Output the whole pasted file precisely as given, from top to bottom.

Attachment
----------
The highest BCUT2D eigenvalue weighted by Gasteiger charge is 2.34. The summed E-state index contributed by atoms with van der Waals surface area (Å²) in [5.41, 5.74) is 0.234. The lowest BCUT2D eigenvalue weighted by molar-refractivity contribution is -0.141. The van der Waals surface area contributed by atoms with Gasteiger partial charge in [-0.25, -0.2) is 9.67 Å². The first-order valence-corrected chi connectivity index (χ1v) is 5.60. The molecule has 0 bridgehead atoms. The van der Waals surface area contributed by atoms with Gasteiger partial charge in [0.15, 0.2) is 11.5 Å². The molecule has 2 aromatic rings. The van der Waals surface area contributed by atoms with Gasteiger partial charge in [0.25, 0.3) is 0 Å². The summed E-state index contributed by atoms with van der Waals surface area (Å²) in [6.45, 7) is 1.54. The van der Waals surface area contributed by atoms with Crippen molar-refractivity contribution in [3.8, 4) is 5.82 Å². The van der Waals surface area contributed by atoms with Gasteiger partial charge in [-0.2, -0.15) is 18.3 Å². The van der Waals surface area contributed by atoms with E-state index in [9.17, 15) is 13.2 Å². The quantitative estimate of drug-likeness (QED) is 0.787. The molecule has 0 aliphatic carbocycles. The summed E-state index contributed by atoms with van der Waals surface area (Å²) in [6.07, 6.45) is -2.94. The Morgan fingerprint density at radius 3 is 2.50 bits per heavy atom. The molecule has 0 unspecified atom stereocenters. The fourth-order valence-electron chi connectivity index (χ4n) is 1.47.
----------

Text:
The highest BCUT2D eigenvalue weighted by Gasteiger charge is 2.34. The summed E-state index contributed by atoms with van der Waals surface area (Å²) in [5.41, 5.74) is 0.234. The lowest BCUT2D eigenvalue weighted by molar-refractivity contribution is -0.141. The van der Waals surface area contributed by atoms with Gasteiger partial charge in [-0.25, -0.2) is 9.67 Å². The first-order valence-corrected chi connectivity index (χ1v) is 5.60. The molecule has 0 bridgehead atoms. The van der Waals surface area contributed by atoms with Gasteiger partial charge in [0.15, 0.2) is 11.5 Å². The molecule has 2 aromatic rings. The van der Waals surface area contributed by atoms with Gasteiger partial charge in [0.25, 0.3) is 0 Å². The summed E-state index contributed by atoms with van der Waals surface area (Å²) in [6.45, 7) is 1.54. The van der Waals surface area contributed by atoms with Crippen molar-refractivity contribution in [3.8, 4) is 5.82 Å². The van der Waals surface area contributed by atoms with Gasteiger partial charge in [-0.2, -0.15) is 18.3 Å². The van der Waals surface area contributed by atoms with E-state index in [9.17, 15) is 13.2 Å². The quantitative estimate of drug-likeness (QED) is 0.787. The molecule has 0 aliphatic carbocycles. The summed E-state index contributed by atoms with van der Waals surface area (Å²) in [6.07, 6.45) is -2.94. The Morgan fingerprint density at radius 3 is 2.50 bits per heavy atom. The molecule has 0 unspecified atom stereocenters. The fourth-order valence-electron chi connectivity index (χ4n) is 1.47.